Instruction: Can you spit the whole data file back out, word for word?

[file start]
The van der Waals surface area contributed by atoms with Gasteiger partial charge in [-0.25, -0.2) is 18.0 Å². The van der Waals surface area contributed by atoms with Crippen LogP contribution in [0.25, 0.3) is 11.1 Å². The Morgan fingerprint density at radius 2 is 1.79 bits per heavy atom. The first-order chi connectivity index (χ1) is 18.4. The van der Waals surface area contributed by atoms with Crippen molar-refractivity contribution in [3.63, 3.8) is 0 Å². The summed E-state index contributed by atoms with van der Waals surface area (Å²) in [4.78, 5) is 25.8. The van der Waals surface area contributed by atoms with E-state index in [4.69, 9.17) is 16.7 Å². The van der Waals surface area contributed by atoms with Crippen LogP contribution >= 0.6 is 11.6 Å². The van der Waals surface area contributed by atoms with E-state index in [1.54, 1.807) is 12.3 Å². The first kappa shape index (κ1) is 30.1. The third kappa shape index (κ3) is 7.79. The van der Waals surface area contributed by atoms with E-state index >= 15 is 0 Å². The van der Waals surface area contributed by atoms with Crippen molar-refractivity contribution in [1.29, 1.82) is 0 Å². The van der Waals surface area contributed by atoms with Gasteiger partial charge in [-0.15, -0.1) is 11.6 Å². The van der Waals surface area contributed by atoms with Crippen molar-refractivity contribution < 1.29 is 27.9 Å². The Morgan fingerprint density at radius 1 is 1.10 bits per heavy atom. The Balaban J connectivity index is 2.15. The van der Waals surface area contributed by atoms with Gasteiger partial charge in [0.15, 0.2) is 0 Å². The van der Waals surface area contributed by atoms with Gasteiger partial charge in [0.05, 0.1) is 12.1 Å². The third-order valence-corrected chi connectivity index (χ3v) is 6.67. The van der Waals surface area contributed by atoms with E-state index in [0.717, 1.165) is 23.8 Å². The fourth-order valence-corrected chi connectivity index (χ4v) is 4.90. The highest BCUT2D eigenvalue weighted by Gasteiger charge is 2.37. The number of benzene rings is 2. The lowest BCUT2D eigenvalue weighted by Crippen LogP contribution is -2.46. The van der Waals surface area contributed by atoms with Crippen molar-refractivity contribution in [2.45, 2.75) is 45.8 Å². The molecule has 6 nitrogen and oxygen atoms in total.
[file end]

The van der Waals surface area contributed by atoms with Gasteiger partial charge in [-0.25, -0.2) is 18.0 Å². The van der Waals surface area contributed by atoms with Crippen LogP contribution in [0.25, 0.3) is 11.1 Å². The Morgan fingerprint density at radius 2 is 1.79 bits per heavy atom. The first-order chi connectivity index (χ1) is 18.4. The van der Waals surface area contributed by atoms with Crippen molar-refractivity contribution in [3.63, 3.8) is 0 Å². The summed E-state index contributed by atoms with van der Waals surface area (Å²) in [4.78, 5) is 25.8. The van der Waals surface area contributed by atoms with E-state index in [4.69, 9.17) is 16.7 Å². The van der Waals surface area contributed by atoms with Crippen LogP contribution >= 0.6 is 11.6 Å². The van der Waals surface area contributed by atoms with E-state index in [1.54, 1.807) is 12.3 Å². The first kappa shape index (κ1) is 30.1. The third kappa shape index (κ3) is 7.79. The van der Waals surface area contributed by atoms with E-state index >= 15 is 0 Å². The van der Waals surface area contributed by atoms with Crippen molar-refractivity contribution in [1.29, 1.82) is 0 Å². The van der Waals surface area contributed by atoms with Gasteiger partial charge in [-0.15, -0.1) is 11.6 Å². The van der Waals surface area contributed by atoms with Crippen molar-refractivity contribution < 1.29 is 27.9 Å². The Morgan fingerprint density at radius 1 is 1.10 bits per heavy atom. The Balaban J connectivity index is 2.15. The van der Waals surface area contributed by atoms with Gasteiger partial charge in [0.15, 0.2) is 0 Å². The van der Waals surface area contributed by atoms with Gasteiger partial charge in [0.05, 0.1) is 12.1 Å². The third-order valence-corrected chi connectivity index (χ3v) is 6.67. The van der Waals surface area contributed by atoms with E-state index in [0.717, 1.165) is 23.8 Å². The fourth-order valence-corrected chi connectivity index (χ4v) is 4.90. The highest BCUT2D eigenvalue weighted by Gasteiger charge is 2.37. The number of benzene rings is 2. The lowest BCUT2D eigenvalue weighted by Crippen LogP contribution is -2.46. The van der Waals surface area contributed by atoms with Crippen molar-refractivity contribution in [2.45, 2.75) is 45.8 Å². The molecule has 6 nitrogen and oxygen atoms in total.